of the landscape for as far as the eyes could survey. And what a sight!
Thinking we had a whole week out there, we refused to hurry through the trails
and consume the sights at a fast-food pace. In the tourism business maxim of
“consume all the places you can while the sun shines,” our guidebook would say
our restraint was a major mistake.

Anyway we picked a spot, stood on the
balcony of Earth and took in tiny bits of the grand view – the results of
geological drama acted out over millennia by the disquieting ecology of natural
forces.

Soon,
I would start observing something else – the behaviour of other tourists.
Several luxury travel buses kept arriving, offloading middle-aged tourists in
safari hats, sunglasses, khaki shorts and sandals. While some strolled
effusively, hands in pockets, towards the viewpoint, others dashed ahead,
cameras ready. There was frequent sighing and multilingual alterations. “Amazing!”,
“Que bonito!”, “Wunderbar!”, “Mon Dieu!” The tour guide, with exaggerated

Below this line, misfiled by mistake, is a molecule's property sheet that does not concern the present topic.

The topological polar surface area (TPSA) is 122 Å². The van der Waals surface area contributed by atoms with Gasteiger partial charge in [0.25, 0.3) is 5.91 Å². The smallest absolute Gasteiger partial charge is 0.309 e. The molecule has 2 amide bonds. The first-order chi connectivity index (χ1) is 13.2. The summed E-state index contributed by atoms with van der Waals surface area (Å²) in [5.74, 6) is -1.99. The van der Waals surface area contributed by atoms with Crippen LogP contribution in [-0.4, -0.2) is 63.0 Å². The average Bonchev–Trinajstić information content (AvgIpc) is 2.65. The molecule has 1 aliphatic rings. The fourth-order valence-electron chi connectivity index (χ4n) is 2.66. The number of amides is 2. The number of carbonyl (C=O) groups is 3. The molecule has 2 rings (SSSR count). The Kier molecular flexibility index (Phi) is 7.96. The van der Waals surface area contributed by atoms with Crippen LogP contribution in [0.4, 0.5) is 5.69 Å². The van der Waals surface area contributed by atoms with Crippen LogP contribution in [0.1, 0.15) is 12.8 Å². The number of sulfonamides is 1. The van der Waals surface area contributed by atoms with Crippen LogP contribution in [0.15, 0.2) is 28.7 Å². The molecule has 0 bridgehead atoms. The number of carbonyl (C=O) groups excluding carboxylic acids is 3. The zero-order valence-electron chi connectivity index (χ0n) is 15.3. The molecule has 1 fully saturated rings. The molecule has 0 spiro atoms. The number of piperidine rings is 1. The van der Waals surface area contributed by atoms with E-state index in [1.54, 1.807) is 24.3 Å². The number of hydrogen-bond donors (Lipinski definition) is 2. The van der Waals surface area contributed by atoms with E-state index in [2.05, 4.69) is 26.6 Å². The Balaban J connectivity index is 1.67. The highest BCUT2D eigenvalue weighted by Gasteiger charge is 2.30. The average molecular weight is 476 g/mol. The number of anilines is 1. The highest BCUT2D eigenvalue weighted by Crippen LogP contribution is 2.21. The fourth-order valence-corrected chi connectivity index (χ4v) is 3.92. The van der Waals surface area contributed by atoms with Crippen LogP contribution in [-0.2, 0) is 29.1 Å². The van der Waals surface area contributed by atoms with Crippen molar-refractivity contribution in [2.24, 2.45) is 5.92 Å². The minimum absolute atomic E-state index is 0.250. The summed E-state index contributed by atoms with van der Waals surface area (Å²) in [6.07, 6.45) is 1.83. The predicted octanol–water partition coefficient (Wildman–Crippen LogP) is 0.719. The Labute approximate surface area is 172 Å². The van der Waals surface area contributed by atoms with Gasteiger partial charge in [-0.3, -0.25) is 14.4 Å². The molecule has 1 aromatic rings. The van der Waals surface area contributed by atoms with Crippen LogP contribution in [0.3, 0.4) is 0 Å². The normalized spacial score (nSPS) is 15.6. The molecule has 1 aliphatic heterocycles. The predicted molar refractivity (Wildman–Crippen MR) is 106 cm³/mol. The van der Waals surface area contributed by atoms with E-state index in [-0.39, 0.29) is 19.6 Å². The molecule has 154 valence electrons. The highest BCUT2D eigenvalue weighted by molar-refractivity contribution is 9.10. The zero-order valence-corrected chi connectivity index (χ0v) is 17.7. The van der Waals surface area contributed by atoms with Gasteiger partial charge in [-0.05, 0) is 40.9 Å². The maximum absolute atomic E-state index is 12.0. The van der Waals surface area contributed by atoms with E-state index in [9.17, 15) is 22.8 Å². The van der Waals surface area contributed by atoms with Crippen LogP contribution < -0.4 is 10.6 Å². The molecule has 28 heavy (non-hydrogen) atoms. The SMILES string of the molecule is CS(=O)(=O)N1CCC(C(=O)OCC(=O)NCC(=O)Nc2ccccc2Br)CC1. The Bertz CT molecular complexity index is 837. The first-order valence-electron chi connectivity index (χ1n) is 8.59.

enthusiasm, would give a few lectures on the history of the place, punctuated
with recited jokes, and then herd his followers around some “must-see” places.

Some
of the buses offloaded younger groups. In a few cases, while the students
rushed with excitement towards the viewpoint, the bus engines would be kept
running, waiting to take off again to the next landmark. A group of Japanese
students with a show of high-tech cameras barely had enough time to race each
other to the viewpoint, pose for pictures and rush back to the waiting buses.

There’s
a shopping list of hot spots to be ticked off while on a consumer tour. To see,
even if only for a few minutes, and to take a me-in-Australia picture. By the
end of the trip, having darted from one hot spot to another, clicking, the
memory card of the digital camera would be full. Photoshop, PowerPoint and
myspace.com would handle the rest.

When
not pouring out of tour buses in drones, it was singles, couples or small
groups of backpackers who arrived on foot or bicycle, hugging their “Lonely
Planet” guides as bibles. While not seeming to be in as much a hurry, some
backpackers took no behavioural limits to their search for adventure. They’d
climb over the fence, break into sealed off areas or look for the most
high-spirited spot to smoke a hand-rolled cigarette and toss the stub on the
ground.

To
observe consumer tourism is to peek into the nature of commerce that thrives on